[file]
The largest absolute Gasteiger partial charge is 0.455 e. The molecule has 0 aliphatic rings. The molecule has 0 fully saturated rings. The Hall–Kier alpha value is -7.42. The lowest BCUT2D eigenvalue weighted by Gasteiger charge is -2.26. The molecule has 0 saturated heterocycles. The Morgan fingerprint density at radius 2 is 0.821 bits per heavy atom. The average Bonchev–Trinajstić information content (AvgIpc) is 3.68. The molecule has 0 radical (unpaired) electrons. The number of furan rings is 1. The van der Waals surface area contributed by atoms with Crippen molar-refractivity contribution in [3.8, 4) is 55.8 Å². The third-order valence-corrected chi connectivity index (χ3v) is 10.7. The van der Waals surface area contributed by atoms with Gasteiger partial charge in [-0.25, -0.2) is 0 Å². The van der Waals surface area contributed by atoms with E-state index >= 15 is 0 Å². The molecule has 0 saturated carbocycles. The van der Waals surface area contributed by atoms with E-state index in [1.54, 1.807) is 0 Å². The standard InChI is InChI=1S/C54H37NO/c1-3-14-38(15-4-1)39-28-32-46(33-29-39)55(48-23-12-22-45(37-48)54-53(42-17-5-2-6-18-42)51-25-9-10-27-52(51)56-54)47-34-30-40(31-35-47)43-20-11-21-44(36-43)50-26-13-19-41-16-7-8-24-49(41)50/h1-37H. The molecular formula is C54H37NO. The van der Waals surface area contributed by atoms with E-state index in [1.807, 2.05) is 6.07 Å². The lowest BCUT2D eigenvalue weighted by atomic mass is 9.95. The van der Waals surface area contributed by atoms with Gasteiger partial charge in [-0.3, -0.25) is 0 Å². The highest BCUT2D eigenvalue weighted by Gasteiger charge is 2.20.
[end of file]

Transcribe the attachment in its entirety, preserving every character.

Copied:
The largest absolute Gasteiger partial charge is 0.455 e. The molecule has 0 aliphatic rings. The molecule has 0 fully saturated rings. The Hall–Kier alpha value is -7.42. The lowest BCUT2D eigenvalue weighted by Gasteiger charge is -2.26. The molecule has 0 saturated heterocycles. The Morgan fingerprint density at radius 2 is 0.821 bits per heavy atom. The average Bonchev–Trinajstić information content (AvgIpc) is 3.68. The molecule has 0 radical (unpaired) electrons. The number of furan rings is 1. The van der Waals surface area contributed by atoms with Crippen molar-refractivity contribution in [3.8, 4) is 55.8 Å². The third-order valence-corrected chi connectivity index (χ3v) is 10.7. The van der Waals surface area contributed by atoms with Gasteiger partial charge in [-0.25, -0.2) is 0 Å². The van der Waals surface area contributed by atoms with E-state index >= 15 is 0 Å². The molecule has 0 saturated carbocycles. The van der Waals surface area contributed by atoms with E-state index in [1.54, 1.807) is 0 Å². The standard InChI is InChI=1S/C54H37NO/c1-3-14-38(15-4-1)39-28-32-46(33-29-39)55(48-23-12-22-45(37-48)54-53(42-17-5-2-6-18-42)51-25-9-10-27-52(51)56-54)47-34-30-40(31-35-47)43-20-11-21-44(36-43)50-26-13-19-41-16-7-8-24-49(41)50/h1-37H. The molecular formula is C54H37NO. The van der Waals surface area contributed by atoms with E-state index in [1.807, 2.05) is 6.07 Å². The lowest BCUT2D eigenvalue weighted by atomic mass is 9.95. The van der Waals surface area contributed by atoms with Gasteiger partial charge in [-0.3, -0.25) is 0 Å². The highest BCUT2D eigenvalue weighted by Gasteiger charge is 2.20.